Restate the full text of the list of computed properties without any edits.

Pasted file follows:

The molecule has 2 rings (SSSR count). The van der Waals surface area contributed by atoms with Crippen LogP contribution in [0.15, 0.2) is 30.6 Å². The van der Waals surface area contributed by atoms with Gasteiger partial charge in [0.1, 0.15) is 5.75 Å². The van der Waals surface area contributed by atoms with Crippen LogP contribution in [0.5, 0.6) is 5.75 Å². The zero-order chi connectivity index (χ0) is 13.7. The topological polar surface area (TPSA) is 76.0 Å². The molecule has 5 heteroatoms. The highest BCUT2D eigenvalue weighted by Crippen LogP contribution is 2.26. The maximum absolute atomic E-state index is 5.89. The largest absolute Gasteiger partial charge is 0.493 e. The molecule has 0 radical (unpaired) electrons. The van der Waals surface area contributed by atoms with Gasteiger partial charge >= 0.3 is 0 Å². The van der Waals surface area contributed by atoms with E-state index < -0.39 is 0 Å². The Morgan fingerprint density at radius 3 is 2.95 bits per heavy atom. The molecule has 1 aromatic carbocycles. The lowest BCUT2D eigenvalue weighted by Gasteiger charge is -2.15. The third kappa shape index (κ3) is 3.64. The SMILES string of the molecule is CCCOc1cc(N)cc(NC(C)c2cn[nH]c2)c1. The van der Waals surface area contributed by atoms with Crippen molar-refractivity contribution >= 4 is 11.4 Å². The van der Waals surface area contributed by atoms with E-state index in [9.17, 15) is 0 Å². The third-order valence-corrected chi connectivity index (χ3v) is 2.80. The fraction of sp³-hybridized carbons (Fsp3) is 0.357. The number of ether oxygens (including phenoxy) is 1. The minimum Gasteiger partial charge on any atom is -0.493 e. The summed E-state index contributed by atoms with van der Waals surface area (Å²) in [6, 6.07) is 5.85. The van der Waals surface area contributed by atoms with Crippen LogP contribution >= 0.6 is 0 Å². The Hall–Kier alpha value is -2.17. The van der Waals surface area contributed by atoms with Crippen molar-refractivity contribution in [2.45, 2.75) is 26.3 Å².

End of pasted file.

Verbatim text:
The molecule has 2 rings (SSSR count). The van der Waals surface area contributed by atoms with Crippen LogP contribution in [0.15, 0.2) is 30.6 Å². The van der Waals surface area contributed by atoms with Gasteiger partial charge in [0.1, 0.15) is 5.75 Å². The van der Waals surface area contributed by atoms with Crippen LogP contribution in [0.5, 0.6) is 5.75 Å². The zero-order chi connectivity index (χ0) is 13.7. The topological polar surface area (TPSA) is 76.0 Å². The molecule has 5 heteroatoms. The highest BCUT2D eigenvalue weighted by Crippen LogP contribution is 2.26. The maximum absolute atomic E-state index is 5.89. The largest absolute Gasteiger partial charge is 0.493 e. The molecule has 0 radical (unpaired) electrons. The van der Waals surface area contributed by atoms with Gasteiger partial charge >= 0.3 is 0 Å². The van der Waals surface area contributed by atoms with E-state index < -0.39 is 0 Å². The Morgan fingerprint density at radius 3 is 2.95 bits per heavy atom. The molecule has 1 aromatic carbocycles. The lowest BCUT2D eigenvalue weighted by Gasteiger charge is -2.15. The third kappa shape index (κ3) is 3.64. The SMILES string of the molecule is CCCOc1cc(N)cc(NC(C)c2cn[nH]c2)c1. The van der Waals surface area contributed by atoms with Crippen molar-refractivity contribution >= 4 is 11.4 Å². The van der Waals surface area contributed by atoms with E-state index in [9.17, 15) is 0 Å². The third-order valence-corrected chi connectivity index (χ3v) is 2.80. The fraction of sp³-hybridized carbons (Fsp3) is 0.357. The number of ether oxygens (including phenoxy) is 1. The minimum Gasteiger partial charge on any atom is -0.493 e. The summed E-state index contributed by atoms with van der Waals surface area (Å²) in [6, 6.07) is 5.85. The van der Waals surface area contributed by atoms with Crippen LogP contribution >= 0.6 is 0 Å². The Hall–Kier alpha value is -2.17. The van der Waals surface area contributed by atoms with Crippen molar-refractivity contribution in [2.45, 2.75) is 26.3 Å².